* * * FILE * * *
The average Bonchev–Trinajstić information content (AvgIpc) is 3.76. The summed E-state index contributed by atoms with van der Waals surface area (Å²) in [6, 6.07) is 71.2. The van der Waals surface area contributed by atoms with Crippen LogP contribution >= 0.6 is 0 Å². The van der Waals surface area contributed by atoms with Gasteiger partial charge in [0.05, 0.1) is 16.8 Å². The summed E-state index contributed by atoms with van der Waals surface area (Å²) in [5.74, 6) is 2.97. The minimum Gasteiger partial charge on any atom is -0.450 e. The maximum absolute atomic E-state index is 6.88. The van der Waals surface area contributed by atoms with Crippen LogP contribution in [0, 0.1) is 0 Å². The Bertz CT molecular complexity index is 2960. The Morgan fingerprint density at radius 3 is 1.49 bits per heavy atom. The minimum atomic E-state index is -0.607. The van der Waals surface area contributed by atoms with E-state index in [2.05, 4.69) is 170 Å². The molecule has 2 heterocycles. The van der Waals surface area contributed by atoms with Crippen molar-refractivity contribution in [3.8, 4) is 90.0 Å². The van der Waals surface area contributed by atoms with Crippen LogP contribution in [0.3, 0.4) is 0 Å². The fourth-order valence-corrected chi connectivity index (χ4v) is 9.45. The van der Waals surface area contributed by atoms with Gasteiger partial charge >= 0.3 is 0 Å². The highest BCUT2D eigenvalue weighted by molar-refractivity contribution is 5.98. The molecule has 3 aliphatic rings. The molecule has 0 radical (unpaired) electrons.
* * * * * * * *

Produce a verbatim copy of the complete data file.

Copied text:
The average Bonchev–Trinajstić information content (AvgIpc) is 3.76. The summed E-state index contributed by atoms with van der Waals surface area (Å²) in [6, 6.07) is 71.2. The van der Waals surface area contributed by atoms with Crippen LogP contribution >= 0.6 is 0 Å². The van der Waals surface area contributed by atoms with Gasteiger partial charge in [0.05, 0.1) is 16.8 Å². The summed E-state index contributed by atoms with van der Waals surface area (Å²) in [5.74, 6) is 2.97. The minimum Gasteiger partial charge on any atom is -0.450 e. The maximum absolute atomic E-state index is 6.88. The van der Waals surface area contributed by atoms with Crippen LogP contribution in [0, 0.1) is 0 Å². The Bertz CT molecular complexity index is 2960. The Morgan fingerprint density at radius 3 is 1.49 bits per heavy atom. The minimum atomic E-state index is -0.607. The van der Waals surface area contributed by atoms with E-state index in [2.05, 4.69) is 170 Å². The molecule has 2 heterocycles. The van der Waals surface area contributed by atoms with Crippen molar-refractivity contribution in [3.8, 4) is 90.0 Å². The van der Waals surface area contributed by atoms with Crippen LogP contribution in [0.3, 0.4) is 0 Å². The fourth-order valence-corrected chi connectivity index (χ4v) is 9.45. The van der Waals surface area contributed by atoms with Gasteiger partial charge >= 0.3 is 0 Å². The highest BCUT2D eigenvalue weighted by molar-refractivity contribution is 5.98. The molecule has 3 aliphatic rings. The molecule has 0 radical (unpaired) electrons.